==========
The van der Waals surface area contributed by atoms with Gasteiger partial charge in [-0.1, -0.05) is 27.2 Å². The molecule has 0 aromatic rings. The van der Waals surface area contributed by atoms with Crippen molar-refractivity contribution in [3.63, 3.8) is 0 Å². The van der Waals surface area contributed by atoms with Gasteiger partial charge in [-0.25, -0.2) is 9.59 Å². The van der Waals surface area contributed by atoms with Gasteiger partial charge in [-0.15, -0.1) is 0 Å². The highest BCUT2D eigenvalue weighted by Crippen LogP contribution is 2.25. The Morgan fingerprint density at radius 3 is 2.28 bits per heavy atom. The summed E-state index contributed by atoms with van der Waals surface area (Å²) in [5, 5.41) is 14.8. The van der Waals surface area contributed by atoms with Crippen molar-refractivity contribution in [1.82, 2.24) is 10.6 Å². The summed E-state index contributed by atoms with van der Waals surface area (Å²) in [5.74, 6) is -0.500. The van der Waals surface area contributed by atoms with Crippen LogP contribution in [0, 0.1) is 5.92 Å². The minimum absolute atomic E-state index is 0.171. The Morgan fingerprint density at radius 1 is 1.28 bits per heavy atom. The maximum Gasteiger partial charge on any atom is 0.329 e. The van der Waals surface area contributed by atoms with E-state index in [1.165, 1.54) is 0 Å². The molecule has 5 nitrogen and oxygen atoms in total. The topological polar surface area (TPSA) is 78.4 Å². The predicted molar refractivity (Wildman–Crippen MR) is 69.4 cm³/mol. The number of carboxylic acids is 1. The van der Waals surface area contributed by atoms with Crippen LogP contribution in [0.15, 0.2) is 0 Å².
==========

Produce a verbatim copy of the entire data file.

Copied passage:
The van der Waals surface area contributed by atoms with Gasteiger partial charge in [-0.1, -0.05) is 27.2 Å². The molecule has 0 aromatic rings. The van der Waals surface area contributed by atoms with Crippen molar-refractivity contribution in [3.63, 3.8) is 0 Å². The van der Waals surface area contributed by atoms with Gasteiger partial charge in [-0.25, -0.2) is 9.59 Å². The van der Waals surface area contributed by atoms with Gasteiger partial charge in [-0.15, -0.1) is 0 Å². The highest BCUT2D eigenvalue weighted by Crippen LogP contribution is 2.25. The Morgan fingerprint density at radius 3 is 2.28 bits per heavy atom. The summed E-state index contributed by atoms with van der Waals surface area (Å²) in [5, 5.41) is 14.8. The van der Waals surface area contributed by atoms with Crippen molar-refractivity contribution in [1.82, 2.24) is 10.6 Å². The summed E-state index contributed by atoms with van der Waals surface area (Å²) in [5.74, 6) is -0.500. The van der Waals surface area contributed by atoms with Crippen LogP contribution in [0, 0.1) is 5.92 Å². The minimum absolute atomic E-state index is 0.171. The Morgan fingerprint density at radius 1 is 1.28 bits per heavy atom. The maximum Gasteiger partial charge on any atom is 0.329 e. The van der Waals surface area contributed by atoms with E-state index in [1.165, 1.54) is 0 Å². The molecule has 5 nitrogen and oxygen atoms in total. The topological polar surface area (TPSA) is 78.4 Å². The predicted molar refractivity (Wildman–Crippen MR) is 69.4 cm³/mol. The number of carboxylic acids is 1. The van der Waals surface area contributed by atoms with Crippen LogP contribution in [0.15, 0.2) is 0 Å².